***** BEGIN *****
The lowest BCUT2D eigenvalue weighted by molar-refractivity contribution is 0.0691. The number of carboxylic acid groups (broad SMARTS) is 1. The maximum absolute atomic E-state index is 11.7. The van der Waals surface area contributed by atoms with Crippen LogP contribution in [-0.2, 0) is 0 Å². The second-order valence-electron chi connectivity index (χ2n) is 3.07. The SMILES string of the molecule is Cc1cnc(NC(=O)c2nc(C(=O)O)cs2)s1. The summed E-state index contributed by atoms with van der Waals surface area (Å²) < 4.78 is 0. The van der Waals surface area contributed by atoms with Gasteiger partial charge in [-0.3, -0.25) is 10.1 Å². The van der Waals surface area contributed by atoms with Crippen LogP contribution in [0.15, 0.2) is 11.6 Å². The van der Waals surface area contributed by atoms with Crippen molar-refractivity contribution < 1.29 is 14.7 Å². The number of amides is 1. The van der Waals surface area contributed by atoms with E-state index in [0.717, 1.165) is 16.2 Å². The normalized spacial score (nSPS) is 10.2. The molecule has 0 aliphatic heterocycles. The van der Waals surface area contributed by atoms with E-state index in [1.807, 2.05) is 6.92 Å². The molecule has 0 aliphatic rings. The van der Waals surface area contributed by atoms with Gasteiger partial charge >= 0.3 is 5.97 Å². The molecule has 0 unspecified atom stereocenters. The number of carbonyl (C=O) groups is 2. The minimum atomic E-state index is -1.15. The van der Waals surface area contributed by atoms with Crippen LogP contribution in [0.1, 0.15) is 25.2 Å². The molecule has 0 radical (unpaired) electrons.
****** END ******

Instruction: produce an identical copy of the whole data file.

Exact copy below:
The lowest BCUT2D eigenvalue weighted by molar-refractivity contribution is 0.0691. The number of carboxylic acid groups (broad SMARTS) is 1. The maximum absolute atomic E-state index is 11.7. The van der Waals surface area contributed by atoms with Crippen LogP contribution in [-0.2, 0) is 0 Å². The second-order valence-electron chi connectivity index (χ2n) is 3.07. The SMILES string of the molecule is Cc1cnc(NC(=O)c2nc(C(=O)O)cs2)s1. The summed E-state index contributed by atoms with van der Waals surface area (Å²) < 4.78 is 0. The van der Waals surface area contributed by atoms with Gasteiger partial charge in [-0.3, -0.25) is 10.1 Å². The van der Waals surface area contributed by atoms with Crippen LogP contribution in [0.15, 0.2) is 11.6 Å². The van der Waals surface area contributed by atoms with Crippen molar-refractivity contribution < 1.29 is 14.7 Å². The number of amides is 1. The van der Waals surface area contributed by atoms with E-state index in [0.717, 1.165) is 16.2 Å². The normalized spacial score (nSPS) is 10.2. The molecule has 0 aliphatic heterocycles. The van der Waals surface area contributed by atoms with E-state index in [1.807, 2.05) is 6.92 Å². The molecule has 0 aliphatic rings. The van der Waals surface area contributed by atoms with Gasteiger partial charge >= 0.3 is 5.97 Å². The molecule has 0 unspecified atom stereocenters. The number of carbonyl (C=O) groups is 2. The minimum atomic E-state index is -1.15. The van der Waals surface area contributed by atoms with Crippen LogP contribution in [0.1, 0.15) is 25.2 Å². The molecule has 0 radical (unpaired) electrons.